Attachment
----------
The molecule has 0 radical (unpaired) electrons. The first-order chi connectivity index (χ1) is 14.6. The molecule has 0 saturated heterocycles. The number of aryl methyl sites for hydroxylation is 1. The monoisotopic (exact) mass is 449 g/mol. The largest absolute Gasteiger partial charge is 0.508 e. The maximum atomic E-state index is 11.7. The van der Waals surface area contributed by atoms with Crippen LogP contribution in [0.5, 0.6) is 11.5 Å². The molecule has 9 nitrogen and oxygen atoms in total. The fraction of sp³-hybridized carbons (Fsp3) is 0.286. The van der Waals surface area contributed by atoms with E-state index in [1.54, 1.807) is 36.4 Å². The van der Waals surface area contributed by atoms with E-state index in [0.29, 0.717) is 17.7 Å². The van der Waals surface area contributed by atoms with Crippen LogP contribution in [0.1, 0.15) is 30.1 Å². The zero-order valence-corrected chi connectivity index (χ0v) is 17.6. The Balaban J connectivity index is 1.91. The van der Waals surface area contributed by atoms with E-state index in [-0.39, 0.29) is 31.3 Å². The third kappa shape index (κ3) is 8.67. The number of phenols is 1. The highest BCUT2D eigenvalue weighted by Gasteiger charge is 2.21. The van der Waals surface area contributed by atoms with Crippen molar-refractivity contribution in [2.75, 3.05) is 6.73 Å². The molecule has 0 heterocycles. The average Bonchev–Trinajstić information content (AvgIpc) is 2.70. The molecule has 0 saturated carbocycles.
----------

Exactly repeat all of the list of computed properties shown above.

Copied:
The molecule has 0 radical (unpaired) electrons. The first-order chi connectivity index (χ1) is 14.6. The molecule has 0 saturated heterocycles. The number of aryl methyl sites for hydroxylation is 1. The monoisotopic (exact) mass is 449 g/mol. The largest absolute Gasteiger partial charge is 0.508 e. The maximum atomic E-state index is 11.7. The van der Waals surface area contributed by atoms with Crippen LogP contribution in [0.5, 0.6) is 11.5 Å². The molecule has 9 nitrogen and oxygen atoms in total. The fraction of sp³-hybridized carbons (Fsp3) is 0.286. The van der Waals surface area contributed by atoms with E-state index in [1.54, 1.807) is 36.4 Å². The van der Waals surface area contributed by atoms with E-state index in [0.29, 0.717) is 17.7 Å². The van der Waals surface area contributed by atoms with Crippen LogP contribution in [0.1, 0.15) is 30.1 Å². The zero-order valence-corrected chi connectivity index (χ0v) is 17.6. The Balaban J connectivity index is 1.91. The van der Waals surface area contributed by atoms with E-state index in [-0.39, 0.29) is 31.3 Å². The third kappa shape index (κ3) is 8.67. The number of phenols is 1. The highest BCUT2D eigenvalue weighted by Gasteiger charge is 2.21. The van der Waals surface area contributed by atoms with Crippen molar-refractivity contribution in [2.75, 3.05) is 6.73 Å². The molecule has 0 heterocycles. The average Bonchev–Trinajstić information content (AvgIpc) is 2.70. The molecule has 0 saturated carbocycles.